“One of the most beautiful qualities of true friendship is to understand and to be understood.”~Lucius Annaeus Seneca, Roman statesman
I’ve been a Weight Watchers Lifetime member for more than 11 years, and the meeting topic for the fourth week in November is always the same: holiday food.
Why do we, as a society, associate food with holidays, especially Thanksgiving?
The real meaning of Thanksgiving is–or should be–to celebrate friends and family, but often food is the focus. I never felt that pull until today.
Mom made turkey stuffing by hand, starting with real bread the night before. Bread cubes were browned in a pan on the stove, but this not yo” mama’s Stove Top. After sitting overnight, she added the seasonings and that’s it. Done. She made 3-4 loaves of bread so there was enough to eat raw and stuff the turkey. That turkey-stuffed stuffing…wowwwww…was that juicy and flavor-full smooshed pile of tastiness!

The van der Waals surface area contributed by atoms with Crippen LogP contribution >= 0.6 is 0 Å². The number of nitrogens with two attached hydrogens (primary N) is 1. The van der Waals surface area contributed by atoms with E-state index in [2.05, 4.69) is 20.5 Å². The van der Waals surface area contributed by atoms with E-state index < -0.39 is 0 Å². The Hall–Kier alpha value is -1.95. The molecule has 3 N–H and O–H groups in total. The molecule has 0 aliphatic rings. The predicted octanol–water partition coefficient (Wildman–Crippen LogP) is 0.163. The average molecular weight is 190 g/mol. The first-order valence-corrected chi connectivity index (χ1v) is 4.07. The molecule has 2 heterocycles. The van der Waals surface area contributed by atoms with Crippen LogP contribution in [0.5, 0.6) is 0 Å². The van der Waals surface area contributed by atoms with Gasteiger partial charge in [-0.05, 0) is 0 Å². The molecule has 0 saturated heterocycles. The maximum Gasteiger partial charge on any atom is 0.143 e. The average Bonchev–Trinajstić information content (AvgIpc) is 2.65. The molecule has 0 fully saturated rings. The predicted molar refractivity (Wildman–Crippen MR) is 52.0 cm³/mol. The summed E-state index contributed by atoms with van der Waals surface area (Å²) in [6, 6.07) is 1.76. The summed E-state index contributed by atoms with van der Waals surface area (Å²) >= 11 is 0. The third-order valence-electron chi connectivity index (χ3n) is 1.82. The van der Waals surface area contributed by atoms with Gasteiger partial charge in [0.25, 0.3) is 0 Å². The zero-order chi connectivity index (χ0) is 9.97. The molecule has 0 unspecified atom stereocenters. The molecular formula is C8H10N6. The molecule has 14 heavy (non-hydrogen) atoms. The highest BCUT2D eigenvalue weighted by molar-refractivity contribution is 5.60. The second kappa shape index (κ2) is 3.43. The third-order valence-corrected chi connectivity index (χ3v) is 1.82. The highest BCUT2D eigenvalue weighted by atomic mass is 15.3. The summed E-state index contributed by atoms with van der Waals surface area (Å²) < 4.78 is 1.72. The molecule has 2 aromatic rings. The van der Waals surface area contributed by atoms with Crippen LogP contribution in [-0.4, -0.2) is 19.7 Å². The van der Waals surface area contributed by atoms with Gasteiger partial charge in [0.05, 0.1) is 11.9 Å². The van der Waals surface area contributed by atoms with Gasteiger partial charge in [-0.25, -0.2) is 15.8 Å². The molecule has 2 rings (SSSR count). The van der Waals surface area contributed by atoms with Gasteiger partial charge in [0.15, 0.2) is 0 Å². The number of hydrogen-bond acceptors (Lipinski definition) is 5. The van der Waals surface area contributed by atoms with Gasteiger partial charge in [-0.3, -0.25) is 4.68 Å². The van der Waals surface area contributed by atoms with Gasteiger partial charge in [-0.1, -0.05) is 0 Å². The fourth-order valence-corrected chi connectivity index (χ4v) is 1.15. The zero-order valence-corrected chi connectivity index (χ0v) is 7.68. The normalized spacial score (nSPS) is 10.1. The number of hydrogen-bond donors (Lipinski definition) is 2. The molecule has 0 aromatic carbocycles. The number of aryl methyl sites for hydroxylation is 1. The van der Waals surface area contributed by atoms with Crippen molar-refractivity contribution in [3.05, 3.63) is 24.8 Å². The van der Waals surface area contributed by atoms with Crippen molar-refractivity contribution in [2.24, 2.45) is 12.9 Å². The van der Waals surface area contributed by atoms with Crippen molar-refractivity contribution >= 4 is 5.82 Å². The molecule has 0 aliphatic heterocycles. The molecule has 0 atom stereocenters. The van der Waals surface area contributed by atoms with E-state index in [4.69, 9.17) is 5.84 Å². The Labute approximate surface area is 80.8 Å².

Since it’s just me and my husband in Michigan, our meal is smaller. Regardless, I can’t not make the stuffing because the food is sharing the holiday with Mom. She’s no longer alive, so this is how I share the meal with her. This is me inviting her to dinner.
Have I gone against the Weight Watchers creed and equated food with a holiday? Maybe. I have equated this one food with that one person, someone I miss dearly at this time because making stuffing was an activity we did together. I get it; food is part of the celebration of family.
And I make a mean, kick-butt stuffing that I like to think would make Mom proud.